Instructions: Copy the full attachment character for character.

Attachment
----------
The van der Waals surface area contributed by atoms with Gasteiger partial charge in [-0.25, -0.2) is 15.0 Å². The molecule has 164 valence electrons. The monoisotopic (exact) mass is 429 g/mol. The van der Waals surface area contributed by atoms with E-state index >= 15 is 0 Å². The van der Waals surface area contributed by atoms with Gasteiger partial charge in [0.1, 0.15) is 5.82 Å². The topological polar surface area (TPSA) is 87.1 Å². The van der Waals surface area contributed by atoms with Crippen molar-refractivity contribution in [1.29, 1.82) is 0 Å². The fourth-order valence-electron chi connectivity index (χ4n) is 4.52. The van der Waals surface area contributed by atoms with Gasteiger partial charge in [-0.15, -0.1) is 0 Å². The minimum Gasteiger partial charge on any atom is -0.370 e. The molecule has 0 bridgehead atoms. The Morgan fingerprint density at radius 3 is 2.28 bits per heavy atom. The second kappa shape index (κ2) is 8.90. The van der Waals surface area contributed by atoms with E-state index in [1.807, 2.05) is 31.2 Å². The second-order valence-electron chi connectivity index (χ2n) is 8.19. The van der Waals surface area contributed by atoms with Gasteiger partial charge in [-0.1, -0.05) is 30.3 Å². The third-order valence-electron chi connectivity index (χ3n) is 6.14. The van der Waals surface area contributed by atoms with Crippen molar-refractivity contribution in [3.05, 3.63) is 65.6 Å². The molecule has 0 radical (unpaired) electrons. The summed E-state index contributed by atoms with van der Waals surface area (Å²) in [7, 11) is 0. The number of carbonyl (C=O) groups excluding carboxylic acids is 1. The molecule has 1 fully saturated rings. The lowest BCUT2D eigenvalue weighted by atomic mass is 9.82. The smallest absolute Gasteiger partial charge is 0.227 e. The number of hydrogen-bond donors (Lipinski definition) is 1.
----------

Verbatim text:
The van der Waals surface area contributed by atoms with Gasteiger partial charge in [-0.25, -0.2) is 15.0 Å². The molecule has 164 valence electrons. The monoisotopic (exact) mass is 429 g/mol. The van der Waals surface area contributed by atoms with E-state index >= 15 is 0 Å². The van der Waals surface area contributed by atoms with Gasteiger partial charge in [0.1, 0.15) is 5.82 Å². The topological polar surface area (TPSA) is 87.1 Å². The van der Waals surface area contributed by atoms with Crippen molar-refractivity contribution in [1.29, 1.82) is 0 Å². The fourth-order valence-electron chi connectivity index (χ4n) is 4.52. The van der Waals surface area contributed by atoms with Gasteiger partial charge in [-0.15, -0.1) is 0 Å². The minimum Gasteiger partial charge on any atom is -0.370 e. The molecule has 0 bridgehead atoms. The Morgan fingerprint density at radius 3 is 2.28 bits per heavy atom. The second kappa shape index (κ2) is 8.90. The van der Waals surface area contributed by atoms with E-state index in [1.807, 2.05) is 31.2 Å². The second-order valence-electron chi connectivity index (χ2n) is 8.19. The van der Waals surface area contributed by atoms with Gasteiger partial charge in [-0.1, -0.05) is 30.3 Å². The third-order valence-electron chi connectivity index (χ3n) is 6.14. The van der Waals surface area contributed by atoms with Crippen molar-refractivity contribution in [3.05, 3.63) is 65.6 Å². The molecule has 0 radical (unpaired) electrons. The summed E-state index contributed by atoms with van der Waals surface area (Å²) in [7, 11) is 0. The number of carbonyl (C=O) groups excluding carboxylic acids is 1. The molecule has 1 fully saturated rings. The lowest BCUT2D eigenvalue weighted by atomic mass is 9.82. The smallest absolute Gasteiger partial charge is 0.227 e. The number of hydrogen-bond donors (Lipinski definition) is 1.